In a “open letter to college football,” Aresco responded to the ACC and Big Ten earlier this week.

The College Football Playoff will be four teams for another four years, until the conclusion of its current 12-year contract, which ends after the 2025 season. USA TODAY Sports/Kirby Lee

“An enlarged playoff is about improving opportunities regardless of what the future college sports environment will look like,” Aresco wrote in response to the ACC’s big-picture worries about the condition of college athletics. He also noted that “these overarching issues will almost certainly be debated for a long time” and are “unlikely to be resolved in any meaningful way in the next 15 months or so when the CFP decision-makers will have to reconvene either to develop a new playoff plan for 2026 and beyond, continue with the four-team model, or abandon a playoff altogether if an acceptable model cannot be agreed upon.”

Aresco also reacted to the Big Ten’s campaign for automatic qualifiers, claiming that it prefers “privilege for the sake of privilege.” Swarbrick, Mountain West commissioner Craig Thompson, Big 12 commissioner Bob Bowlsby, and SEC commissioner Greg Sankey came up with the initial 12-team plan, which contained the six highest-ranked conference champions, as well as the next six highest-ranked teams.

“There are around 1,000 football players from eight teams that might have been part of a national championship, and I believe they would all be hungry for that chance,” Sankey told ESPN. “To develop prospects, we were ready to adapt to new demands. Others were unwilling to change in order to take advantage of such chances. Once a result, we’ll have to reconsider our positions as the process resumes.”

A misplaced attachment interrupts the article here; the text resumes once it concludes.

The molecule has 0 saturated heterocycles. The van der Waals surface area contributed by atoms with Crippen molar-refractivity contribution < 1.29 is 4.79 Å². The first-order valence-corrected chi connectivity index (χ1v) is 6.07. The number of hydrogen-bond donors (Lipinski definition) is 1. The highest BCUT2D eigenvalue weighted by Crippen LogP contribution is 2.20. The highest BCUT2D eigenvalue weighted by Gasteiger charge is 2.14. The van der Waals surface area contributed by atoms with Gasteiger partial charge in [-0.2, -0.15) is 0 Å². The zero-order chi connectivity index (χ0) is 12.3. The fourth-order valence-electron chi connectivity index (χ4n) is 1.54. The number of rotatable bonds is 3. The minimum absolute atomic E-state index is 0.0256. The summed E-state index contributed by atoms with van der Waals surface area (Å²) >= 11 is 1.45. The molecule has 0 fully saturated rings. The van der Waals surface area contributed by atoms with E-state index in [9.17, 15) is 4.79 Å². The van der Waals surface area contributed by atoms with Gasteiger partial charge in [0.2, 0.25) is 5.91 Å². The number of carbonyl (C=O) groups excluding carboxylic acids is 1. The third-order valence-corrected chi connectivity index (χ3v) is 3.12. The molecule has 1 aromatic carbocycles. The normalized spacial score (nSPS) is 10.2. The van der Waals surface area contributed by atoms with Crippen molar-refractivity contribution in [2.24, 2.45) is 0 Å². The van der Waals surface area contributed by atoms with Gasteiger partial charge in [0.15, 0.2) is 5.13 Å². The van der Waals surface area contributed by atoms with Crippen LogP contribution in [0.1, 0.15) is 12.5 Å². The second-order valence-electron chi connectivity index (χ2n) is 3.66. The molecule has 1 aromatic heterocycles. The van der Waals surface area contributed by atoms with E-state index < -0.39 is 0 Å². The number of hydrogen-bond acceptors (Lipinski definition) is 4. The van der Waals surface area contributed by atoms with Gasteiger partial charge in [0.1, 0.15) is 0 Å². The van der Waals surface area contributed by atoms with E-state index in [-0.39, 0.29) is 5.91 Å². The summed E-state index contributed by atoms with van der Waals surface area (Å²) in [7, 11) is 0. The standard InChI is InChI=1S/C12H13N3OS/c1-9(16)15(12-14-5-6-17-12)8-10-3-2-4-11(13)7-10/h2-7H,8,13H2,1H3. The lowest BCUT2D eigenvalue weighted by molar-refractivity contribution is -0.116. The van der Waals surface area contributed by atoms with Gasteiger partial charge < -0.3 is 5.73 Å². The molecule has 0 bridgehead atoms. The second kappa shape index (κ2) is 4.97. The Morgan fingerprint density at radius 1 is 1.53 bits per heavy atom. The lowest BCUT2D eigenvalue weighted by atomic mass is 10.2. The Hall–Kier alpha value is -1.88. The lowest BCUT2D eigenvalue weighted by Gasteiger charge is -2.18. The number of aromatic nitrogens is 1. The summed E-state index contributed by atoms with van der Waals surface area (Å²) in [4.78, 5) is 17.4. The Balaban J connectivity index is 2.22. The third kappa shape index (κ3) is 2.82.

“Somebody else needs to articulate their perspective on it,” Sankey replied when asked what the greatest barrier to growth was. It wasn’t the Southeastern Conference, for sure.

“We were prepared to take part in significant growth. Others, I believe, will have to explain themselves.”

Swarbrick said that he believes the playoff would ultimately grow.

He said, “Absolutely.” “It is going to happen. Everyone in the room expressed a desire to expand throughout our conversations. No one has ever stated, “There will be no growth.” It will grow. I believe we’re around 30 to 45 days beyond the original date. There’s something you need to do if you’re going early. We just couldn’t make it in time.”

“I believe individuals acted against their greater self-interest in the long run,” he remarked. “It’s always a weird situation, and it’s aggravating. Things that got in the way were things that people cared about. It may be difficult to strike a balance between such concerns and the broader advantages. Everyone has their own point of view.”

For the time being, Friday’s decision to keep the playoffs at four teams puts a stop to public discussion over the sport’s future postseason, but the commissioners and Swarbrick still have to figure out what it will look like starting in 2026-27. The commissioners and presidents were supposed to meet in person on March 2 in Dallas to discuss expansion, but that meeting has been canceled.

“Our negotiation window with ESPN opens in October of 2024, so we’ll move backwards from there,” Hancock said, “because we know it’ll take some time to build a framework we’ll want to offer to television.” “We have no idea how long it will take. We haven’t established a date yet. There’s still plenty of time to do things perfect in time for the 26-27 season.”

The CFP has yet to disclose the host cities for the next two seasons of the existing deal, while ESPN has previously reported that Las Vegas and Miami are being considered.

Hancock said, “We will get to it as quickly as we can.”

Los Angeles will host the 2023 national championship game on Jan. 9, followed by Houston on Jan. 8, 2024.